Electricity meter fun

At the place I live, the electricity meter looks like this:

The fancy display shows total kilowatt hours and maximum power consumption, but it doesn't show current consumption. Instead it has this blinking red light - the faster it blinks, the higher the power consumption. But to get the actual figure, I'd have to count how many times it blinked, measure the time and then do some arithmetic. And that would be pedestrian. Instead I wrote an application for my phone that does the measurements (with the phone's camera) and displays the current power consumption:

Here's the source code if anyone's interested.


  1. Hi...
    I have a question. I have three phase electric service connection. One of the wire of the three phase is broken. So practically I use only two phases. Recently I received a notice from the service provider saying that by not repairing the broken service line, my electricity meter is liable to show 30% less energy used. Is this a truth ? How is this possible ?

  2. Great idea! I just wrote an app for Arduino to read the same with photoresistor, but I read at 200hz for my meter's 8000imp/kwh. I guess phone camera will have a limit with more frequent flashings, what is this limit?

    1. I think the preview feed from the camera is usually 15 fps, so the limit would be pretty low compared to your solution. Probably no more than a few flashes per second, which would translate to something like 3 kilowatts max.

    2. Right, anyway the idea is cool for fun. I read your blog completely - very interesting posts, keep it up!

  3. Hi Jacek,

    Really like this idea. I have solar panels and a device called Watson which monitors my usage and generation and it is really quite inaccurate (under reads by about 10%). So, I have been thinking about building some hardware based on Arduino and the Raspberry Pi to utilise the LED lights on the meters, when I came acroos your blog.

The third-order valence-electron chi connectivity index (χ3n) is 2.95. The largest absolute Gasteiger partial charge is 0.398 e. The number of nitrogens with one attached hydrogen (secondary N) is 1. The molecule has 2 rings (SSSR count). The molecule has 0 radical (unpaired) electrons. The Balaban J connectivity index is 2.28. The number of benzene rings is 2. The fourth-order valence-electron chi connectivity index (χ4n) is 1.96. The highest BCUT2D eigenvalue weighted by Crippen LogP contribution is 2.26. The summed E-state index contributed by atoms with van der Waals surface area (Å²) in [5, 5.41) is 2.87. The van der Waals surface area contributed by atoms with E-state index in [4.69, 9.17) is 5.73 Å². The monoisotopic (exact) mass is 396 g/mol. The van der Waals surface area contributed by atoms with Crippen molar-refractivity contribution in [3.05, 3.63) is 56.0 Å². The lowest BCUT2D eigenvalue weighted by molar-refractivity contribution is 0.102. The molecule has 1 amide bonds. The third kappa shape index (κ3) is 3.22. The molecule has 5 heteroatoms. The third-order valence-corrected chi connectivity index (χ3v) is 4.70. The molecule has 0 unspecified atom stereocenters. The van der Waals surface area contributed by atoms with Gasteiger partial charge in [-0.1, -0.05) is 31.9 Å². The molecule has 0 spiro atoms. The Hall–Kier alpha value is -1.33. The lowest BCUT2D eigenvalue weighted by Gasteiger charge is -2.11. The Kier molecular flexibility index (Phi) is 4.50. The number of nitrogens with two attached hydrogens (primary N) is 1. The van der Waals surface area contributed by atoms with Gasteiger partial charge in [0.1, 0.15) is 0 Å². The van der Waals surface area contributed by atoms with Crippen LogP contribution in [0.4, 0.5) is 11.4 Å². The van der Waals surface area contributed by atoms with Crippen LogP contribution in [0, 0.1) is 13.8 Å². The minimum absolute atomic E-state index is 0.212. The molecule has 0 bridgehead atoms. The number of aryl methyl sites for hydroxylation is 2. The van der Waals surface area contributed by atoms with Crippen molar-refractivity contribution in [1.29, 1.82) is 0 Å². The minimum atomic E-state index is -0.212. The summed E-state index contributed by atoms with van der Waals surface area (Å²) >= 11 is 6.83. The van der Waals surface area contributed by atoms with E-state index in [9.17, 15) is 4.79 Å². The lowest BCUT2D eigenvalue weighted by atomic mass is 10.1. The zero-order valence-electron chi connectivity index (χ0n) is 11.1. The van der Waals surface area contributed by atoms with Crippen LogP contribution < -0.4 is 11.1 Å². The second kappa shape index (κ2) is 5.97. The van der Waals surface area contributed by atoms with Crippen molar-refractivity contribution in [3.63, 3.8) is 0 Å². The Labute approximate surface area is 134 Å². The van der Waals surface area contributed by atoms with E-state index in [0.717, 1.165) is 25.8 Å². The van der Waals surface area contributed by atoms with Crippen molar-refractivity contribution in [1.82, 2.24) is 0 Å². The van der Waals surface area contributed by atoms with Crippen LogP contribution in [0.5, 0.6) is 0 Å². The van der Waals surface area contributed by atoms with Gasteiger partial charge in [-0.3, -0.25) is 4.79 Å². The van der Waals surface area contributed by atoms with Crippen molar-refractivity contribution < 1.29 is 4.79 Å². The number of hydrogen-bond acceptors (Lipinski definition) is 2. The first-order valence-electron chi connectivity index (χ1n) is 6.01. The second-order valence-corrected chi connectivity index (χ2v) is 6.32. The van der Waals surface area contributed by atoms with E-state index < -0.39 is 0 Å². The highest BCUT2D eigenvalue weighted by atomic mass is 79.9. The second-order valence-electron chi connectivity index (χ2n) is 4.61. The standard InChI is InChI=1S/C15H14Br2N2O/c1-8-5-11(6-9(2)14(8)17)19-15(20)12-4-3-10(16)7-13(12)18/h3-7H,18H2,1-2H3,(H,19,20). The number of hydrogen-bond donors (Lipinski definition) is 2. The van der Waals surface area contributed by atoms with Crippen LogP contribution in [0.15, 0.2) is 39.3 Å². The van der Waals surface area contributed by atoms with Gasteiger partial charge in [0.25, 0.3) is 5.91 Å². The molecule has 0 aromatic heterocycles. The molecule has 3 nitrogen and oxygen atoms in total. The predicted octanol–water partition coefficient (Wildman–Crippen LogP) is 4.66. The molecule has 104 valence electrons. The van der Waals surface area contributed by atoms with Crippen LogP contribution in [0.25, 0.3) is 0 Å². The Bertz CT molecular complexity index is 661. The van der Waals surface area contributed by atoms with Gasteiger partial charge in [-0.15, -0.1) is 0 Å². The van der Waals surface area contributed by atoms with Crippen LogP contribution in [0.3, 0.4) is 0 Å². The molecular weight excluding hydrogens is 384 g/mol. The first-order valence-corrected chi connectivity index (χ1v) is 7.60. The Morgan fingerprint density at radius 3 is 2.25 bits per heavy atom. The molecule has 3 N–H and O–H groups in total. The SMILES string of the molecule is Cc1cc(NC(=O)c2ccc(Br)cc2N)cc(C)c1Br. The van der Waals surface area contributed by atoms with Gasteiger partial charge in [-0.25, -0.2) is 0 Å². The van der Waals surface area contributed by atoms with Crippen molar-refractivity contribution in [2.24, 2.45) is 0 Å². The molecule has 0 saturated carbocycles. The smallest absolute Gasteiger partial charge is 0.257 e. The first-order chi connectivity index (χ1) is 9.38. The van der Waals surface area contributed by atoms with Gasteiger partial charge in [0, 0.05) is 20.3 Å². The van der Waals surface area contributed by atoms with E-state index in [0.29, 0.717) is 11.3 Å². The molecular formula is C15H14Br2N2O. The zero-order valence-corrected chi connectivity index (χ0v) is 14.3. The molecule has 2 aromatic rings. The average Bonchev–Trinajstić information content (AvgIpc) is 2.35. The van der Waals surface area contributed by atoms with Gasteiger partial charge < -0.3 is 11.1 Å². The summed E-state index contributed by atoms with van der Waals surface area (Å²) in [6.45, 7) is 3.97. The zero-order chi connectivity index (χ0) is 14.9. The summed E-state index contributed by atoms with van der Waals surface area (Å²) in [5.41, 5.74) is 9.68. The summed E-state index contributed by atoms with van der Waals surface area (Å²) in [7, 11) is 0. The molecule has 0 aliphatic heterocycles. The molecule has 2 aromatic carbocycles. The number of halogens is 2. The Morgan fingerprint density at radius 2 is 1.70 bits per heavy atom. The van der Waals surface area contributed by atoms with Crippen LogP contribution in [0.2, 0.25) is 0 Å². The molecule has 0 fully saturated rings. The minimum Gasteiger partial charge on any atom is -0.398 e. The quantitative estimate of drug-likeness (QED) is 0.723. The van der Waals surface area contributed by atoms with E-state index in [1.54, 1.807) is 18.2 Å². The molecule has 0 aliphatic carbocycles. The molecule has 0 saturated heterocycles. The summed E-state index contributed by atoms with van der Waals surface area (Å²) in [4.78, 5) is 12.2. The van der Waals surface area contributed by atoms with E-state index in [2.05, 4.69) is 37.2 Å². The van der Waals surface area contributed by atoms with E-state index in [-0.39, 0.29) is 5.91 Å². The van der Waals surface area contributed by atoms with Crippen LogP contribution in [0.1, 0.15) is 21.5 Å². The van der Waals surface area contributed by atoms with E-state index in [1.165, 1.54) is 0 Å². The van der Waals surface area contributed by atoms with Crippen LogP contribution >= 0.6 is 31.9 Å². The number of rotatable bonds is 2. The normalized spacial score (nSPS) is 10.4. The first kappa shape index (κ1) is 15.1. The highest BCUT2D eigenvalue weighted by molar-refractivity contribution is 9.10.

I was interested in the code! I've downloaded it and got it working on my Galaxy S3. It needed a small tweak as the minimum camera preview size was different and, interestingly, the meters here in the UK do 1,000 impulses per kWh rather than your 8,000.

    I've was a mainframe programmer for a bank until recently and I'm trying hard (and failing) to get into some Android phone programming. I find examples a fantastic way to get going so I really appreciate your example.

    I'm going to build on your example to do some research into the accuracy of the LED lights, on an older HTC phone, prior to embarking on the hardware side of things.

    Also, thanks for other articles I found in the blog, really liked the SimpleCV stuff.



  4. I imported this into github.


    That contains two small fixes. The one is to query the device for supported preview sizes and use the smallest one. That gets around the problem where a device might not support the specified preview size.

    I also made the flashes per kwh configurable (at least in code) as our local meters in South Africa are also more "metric", usually with 1000 flashes per kwh. That gives slightly more range as well.

    Since my own meter trips out at around 15kw (230V grid), all I need is to see 5 flashes per second, which means I need a frame rate of 10fps. I've only been messing with this for 24 hours or so and only tested it on the emulator, but I could quite easily do 4kw by "flashing" the webcam with a finger :-)

  5. I'm a total newbie. How do I compile the source code to run it on my android phone?

  6. What would prevent someone with a fake image reading fake readings instead of reading from the real meter?

  7. With these projected scarcity in supply that the state could potentially encounter in the coming months, it is expected that electric companies will increase Texas electricity rates to recoup their losses in revenues.